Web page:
Ehlers Danlos syndrome refers to a group of genetic disorders of connective tissue, primarily the skin, joints, and blood vessel walls. Common symptoms include overly-flexible joints that may dislocate, skin hyperextensibility or over-elastic skin, and fragile tissue.
Typically classified as six types (unfortunately not numbered 1-6…), the symptoms frequently overlap between the types of Ehlers Danlos Syndrome:
- I and II – Classic
- III – Hypermobility
- IV – Vascular
- VI – Kyphoscoliosis
- VIIa/b – Arhtrochalsia
- VIIc – Dermatosparaxis
The primary issues for pregnancy involve the risk of cervical insufficiency or preterm birth, the risk of poor wound healing, and the risk of severe vascular complications, like aortic root dilation and aneurysms. Type IV is most likely to be associated with severe vascular complications and aortic root dilation.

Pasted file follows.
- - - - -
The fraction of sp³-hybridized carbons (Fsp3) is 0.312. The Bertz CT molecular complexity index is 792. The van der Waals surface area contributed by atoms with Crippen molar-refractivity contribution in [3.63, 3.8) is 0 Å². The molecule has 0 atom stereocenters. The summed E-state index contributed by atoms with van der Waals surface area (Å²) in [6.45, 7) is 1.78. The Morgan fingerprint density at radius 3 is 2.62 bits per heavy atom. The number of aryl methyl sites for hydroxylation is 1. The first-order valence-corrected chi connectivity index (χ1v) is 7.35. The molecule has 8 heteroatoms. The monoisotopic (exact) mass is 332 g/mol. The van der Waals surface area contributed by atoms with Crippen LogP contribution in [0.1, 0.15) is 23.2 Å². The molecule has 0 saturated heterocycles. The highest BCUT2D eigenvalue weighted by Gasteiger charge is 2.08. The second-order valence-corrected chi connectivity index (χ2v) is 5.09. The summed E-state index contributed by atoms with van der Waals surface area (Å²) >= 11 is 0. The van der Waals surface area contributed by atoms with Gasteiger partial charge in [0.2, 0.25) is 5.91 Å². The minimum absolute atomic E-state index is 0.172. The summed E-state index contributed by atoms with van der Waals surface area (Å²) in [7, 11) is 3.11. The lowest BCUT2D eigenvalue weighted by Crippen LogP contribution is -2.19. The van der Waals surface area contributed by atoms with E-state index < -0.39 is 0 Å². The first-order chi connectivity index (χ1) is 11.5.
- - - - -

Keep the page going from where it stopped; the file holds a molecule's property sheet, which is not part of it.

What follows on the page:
Aortic root dilation occurs when the aortic root becomes enlarged, and may lead to symptoms, such as chest pain, angina, or shortness of breath and pregnancy is often discouraged for these patients. For other types, there is a smaller risk of aortic root dilation, so echocardiogram is advised to assess the size of the aortic root.
Classic Ehlers Danlos Syndrome has been associated with preterm birth, which is most likely due to cervical insufficiency. However, this is not a universal problem with many reports of term pregnancies in these patients. Therefore, it’s unclear if a cervical cerclage is beneficial. Type III has been reported to have positive pregnancy outcomes, but data are limited.
Maternal Fetal Medicine blogs are intended for educational purposes only and do not replace certified professional care. Medical conditions vary and change frequently. Please ask your doctor any questions you may have regarding your condition to receive a proper diagnosis or risk analysis. Thank you!